In November 1818 Robert Johnston was convicted by the High Court in Edinburgh for assault and robbery. Along with two accomplices, who were transported for their parts in the crime, he attacked Mr John Charles, a candlemaker in Edinburgh, on the new road leading from St Patrick Square to Arniston place. He threw him to the ground and stole £360 in bank notes along with a watch, a key and a chain. He was sentenced to be executed at the ‘common place’ of execution in Edinburgh, in front of the new county hall at the Lawnmarket, on 30 December 1818.[1] 

The case received mass press attention both in Scotland and in England due to the actions of the crowd. The problem centred upon the rope used to hang him. The executioner had made the rope too long and thus when the scaffold drop fell, Johnston was able to rest his toes on the platform but still struggled and slowly began to choke. This produced “a loud shout of horror with cries of murder bursting from the immense multitude assembled” and a shower of stones were thrown at the platform to the point where the magistrates and other authority figures had to retreat into the church. Cries of “cut him down – he is alive” ensued and someone jumped up and obliged. Johnston was taken on a furious ride towards the High Street before being retaken by the police. The scene at the scaffold was described as “a disgraceful scene of outrage and riot” with people tearing his waiting coffin to pieces and trying unsuccessfully to tear the whole scaffold and platform down. He was finally brought back and hanged with his body cut down before dusk and the crowd dispersed.[2] John Simpson, the executioner, was dismissed from his office and the magistrates of the city released a statement claiming that no blame for the unfortunate event lay with them. Instead they blamed not only the executioner but also the crowd and stated that had the mob “remained quiet instead of offering such a daring outrage to the law the criminal would have been dead in a few minutes.”[3]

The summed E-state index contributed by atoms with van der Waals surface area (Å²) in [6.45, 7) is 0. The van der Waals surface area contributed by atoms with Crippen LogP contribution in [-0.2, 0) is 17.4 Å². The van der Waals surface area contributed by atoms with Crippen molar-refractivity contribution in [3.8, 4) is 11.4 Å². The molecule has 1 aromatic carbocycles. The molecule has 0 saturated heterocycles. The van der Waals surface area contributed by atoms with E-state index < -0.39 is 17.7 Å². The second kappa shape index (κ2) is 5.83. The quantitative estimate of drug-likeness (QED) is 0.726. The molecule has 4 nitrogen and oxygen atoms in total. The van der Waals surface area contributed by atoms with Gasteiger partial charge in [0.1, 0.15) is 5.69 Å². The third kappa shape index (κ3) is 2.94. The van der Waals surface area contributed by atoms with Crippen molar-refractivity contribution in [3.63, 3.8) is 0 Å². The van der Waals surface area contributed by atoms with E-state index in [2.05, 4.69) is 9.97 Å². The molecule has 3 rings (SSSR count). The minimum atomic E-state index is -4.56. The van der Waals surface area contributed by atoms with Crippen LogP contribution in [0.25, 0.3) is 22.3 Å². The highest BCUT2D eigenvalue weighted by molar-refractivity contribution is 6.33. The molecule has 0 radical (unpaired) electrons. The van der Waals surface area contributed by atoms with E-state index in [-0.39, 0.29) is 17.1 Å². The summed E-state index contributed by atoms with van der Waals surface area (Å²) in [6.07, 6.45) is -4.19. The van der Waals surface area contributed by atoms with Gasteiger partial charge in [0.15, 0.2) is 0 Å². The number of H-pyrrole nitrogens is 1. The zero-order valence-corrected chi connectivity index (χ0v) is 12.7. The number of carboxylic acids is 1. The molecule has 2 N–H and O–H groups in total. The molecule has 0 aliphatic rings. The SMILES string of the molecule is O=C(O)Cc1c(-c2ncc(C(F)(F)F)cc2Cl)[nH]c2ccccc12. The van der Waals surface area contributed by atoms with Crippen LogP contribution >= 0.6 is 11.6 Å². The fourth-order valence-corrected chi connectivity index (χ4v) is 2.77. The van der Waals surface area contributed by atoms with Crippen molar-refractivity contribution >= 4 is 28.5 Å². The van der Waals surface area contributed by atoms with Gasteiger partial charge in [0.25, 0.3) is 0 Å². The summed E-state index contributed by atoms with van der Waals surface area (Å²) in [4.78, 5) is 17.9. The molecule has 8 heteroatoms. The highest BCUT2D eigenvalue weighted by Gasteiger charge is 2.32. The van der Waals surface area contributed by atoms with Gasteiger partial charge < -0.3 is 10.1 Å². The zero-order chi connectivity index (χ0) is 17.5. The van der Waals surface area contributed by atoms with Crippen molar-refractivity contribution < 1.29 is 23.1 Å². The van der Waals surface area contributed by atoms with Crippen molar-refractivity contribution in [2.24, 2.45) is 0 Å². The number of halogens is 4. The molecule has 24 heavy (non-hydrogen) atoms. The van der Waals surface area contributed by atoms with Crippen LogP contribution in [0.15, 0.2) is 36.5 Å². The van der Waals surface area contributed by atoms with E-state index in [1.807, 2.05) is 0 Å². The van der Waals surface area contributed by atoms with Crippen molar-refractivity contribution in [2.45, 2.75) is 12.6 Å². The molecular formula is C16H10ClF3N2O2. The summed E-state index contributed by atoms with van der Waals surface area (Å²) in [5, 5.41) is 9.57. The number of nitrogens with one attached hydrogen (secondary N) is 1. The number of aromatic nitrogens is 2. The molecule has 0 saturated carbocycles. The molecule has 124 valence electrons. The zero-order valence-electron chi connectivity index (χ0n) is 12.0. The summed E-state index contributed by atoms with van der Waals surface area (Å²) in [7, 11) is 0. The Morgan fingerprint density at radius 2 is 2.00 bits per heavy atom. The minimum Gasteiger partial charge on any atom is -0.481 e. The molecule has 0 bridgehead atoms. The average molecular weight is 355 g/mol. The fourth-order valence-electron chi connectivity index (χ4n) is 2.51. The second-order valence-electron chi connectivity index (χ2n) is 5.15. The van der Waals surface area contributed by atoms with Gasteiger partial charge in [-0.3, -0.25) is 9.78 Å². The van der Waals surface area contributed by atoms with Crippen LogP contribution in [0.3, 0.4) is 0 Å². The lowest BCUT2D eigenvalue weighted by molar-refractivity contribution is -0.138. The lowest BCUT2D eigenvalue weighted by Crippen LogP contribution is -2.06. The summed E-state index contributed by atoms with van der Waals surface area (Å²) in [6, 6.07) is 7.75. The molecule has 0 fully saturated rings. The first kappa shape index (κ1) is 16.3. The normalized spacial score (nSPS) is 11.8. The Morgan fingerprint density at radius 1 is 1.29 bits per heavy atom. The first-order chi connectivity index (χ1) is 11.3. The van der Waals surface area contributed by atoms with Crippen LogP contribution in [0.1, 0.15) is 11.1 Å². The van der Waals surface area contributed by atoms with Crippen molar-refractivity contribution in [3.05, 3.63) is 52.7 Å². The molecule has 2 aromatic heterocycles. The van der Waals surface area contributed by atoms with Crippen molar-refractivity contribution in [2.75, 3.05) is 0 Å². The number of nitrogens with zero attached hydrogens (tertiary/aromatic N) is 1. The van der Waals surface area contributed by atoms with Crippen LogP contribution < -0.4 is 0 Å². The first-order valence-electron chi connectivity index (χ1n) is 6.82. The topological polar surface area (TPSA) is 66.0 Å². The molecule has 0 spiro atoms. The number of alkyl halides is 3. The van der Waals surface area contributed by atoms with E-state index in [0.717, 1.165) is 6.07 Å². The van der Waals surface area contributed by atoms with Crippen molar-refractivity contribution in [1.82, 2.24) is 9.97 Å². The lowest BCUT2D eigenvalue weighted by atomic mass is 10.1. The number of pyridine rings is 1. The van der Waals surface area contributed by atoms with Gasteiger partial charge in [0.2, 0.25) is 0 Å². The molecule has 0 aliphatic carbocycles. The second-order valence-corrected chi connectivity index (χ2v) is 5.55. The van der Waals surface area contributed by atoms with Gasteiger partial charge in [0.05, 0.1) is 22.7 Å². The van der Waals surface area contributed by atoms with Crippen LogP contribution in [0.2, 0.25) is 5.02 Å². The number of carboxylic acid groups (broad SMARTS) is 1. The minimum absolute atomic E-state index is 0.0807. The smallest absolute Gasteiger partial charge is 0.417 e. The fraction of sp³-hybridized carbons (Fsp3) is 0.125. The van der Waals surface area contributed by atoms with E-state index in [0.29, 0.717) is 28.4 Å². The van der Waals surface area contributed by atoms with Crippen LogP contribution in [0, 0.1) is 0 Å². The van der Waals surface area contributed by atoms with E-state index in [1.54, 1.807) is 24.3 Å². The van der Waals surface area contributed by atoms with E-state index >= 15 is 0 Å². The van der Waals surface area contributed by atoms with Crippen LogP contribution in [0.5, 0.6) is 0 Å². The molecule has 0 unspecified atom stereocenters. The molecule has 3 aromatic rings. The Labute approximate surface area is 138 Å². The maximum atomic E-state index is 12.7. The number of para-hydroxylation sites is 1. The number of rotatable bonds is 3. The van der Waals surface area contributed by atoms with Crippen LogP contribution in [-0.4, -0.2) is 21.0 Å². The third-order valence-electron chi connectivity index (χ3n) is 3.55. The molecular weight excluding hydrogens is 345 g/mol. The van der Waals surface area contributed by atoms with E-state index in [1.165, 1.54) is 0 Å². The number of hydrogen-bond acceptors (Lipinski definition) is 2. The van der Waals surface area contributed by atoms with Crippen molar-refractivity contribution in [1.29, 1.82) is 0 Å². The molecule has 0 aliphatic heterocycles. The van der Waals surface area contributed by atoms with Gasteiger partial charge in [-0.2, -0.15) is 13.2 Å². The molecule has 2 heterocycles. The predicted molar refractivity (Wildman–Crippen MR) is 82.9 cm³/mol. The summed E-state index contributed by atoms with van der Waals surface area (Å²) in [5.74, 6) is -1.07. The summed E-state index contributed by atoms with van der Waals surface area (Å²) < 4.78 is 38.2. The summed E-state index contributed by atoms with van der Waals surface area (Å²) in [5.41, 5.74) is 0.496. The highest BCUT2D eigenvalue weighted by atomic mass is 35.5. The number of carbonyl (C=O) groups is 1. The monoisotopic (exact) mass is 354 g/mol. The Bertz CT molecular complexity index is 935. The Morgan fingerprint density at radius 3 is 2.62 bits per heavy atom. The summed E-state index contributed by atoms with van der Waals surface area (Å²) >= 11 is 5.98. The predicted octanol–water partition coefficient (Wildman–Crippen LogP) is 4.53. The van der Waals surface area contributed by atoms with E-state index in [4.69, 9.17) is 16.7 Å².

Broadside entitled 'Trial and Sentence!' (1818). Courtesy of the National Library of Scotland's Word on the Street archive. 

Johnston was then carried again to the scaffold. His clothes were thrown about him in such a way that he seemed half naked, and while a number of men were about him, holding him up on the table, and fastening the rope again about his neck, his clothes fell down in a manner shocking to decency. While they were adjusting his clothes the unhappy man was left vibrating, upheld partly by the rope about his neck, and partly by his feet on the table. At last the table was removed from beneath him, when, to the indescribable horror of every spectator, he was seen suspended, with his face uncovered, and one of his hands broken loose from the cords with which it should have been tied, and with his fingers convulsively twisting in the noose. Dreadful cries were now heard from every quarter. A chair was brought, and the executioner, having mounted upon it, disengaged by force the hand of the dying man from the rope. He then descended, leaving the man’s face still uncovered, and exhibiting a dreadful spectacle. At length a napkin was thrown over his face, amidst shouts of “Murder!” and “Shame, shame!” from the crowd.
— ROBERT JOHNSTON Executed for Robbery, On 30th of December 1818, after Shocking Scenes on the Scaffold. From Newgate Calender

[1] National Archives Scotland JC8/14/27.

[2] Chester Courant, Tuesday 12 January 1819, p. 3.

[3] Morning Post, Friday 8 January 1819, p. 4. 

BANNER IMAGE: Broadside entitled 'Trial and Sentence!' (1818). Courtesy of the National Library of Scotland's Word on the Street archive.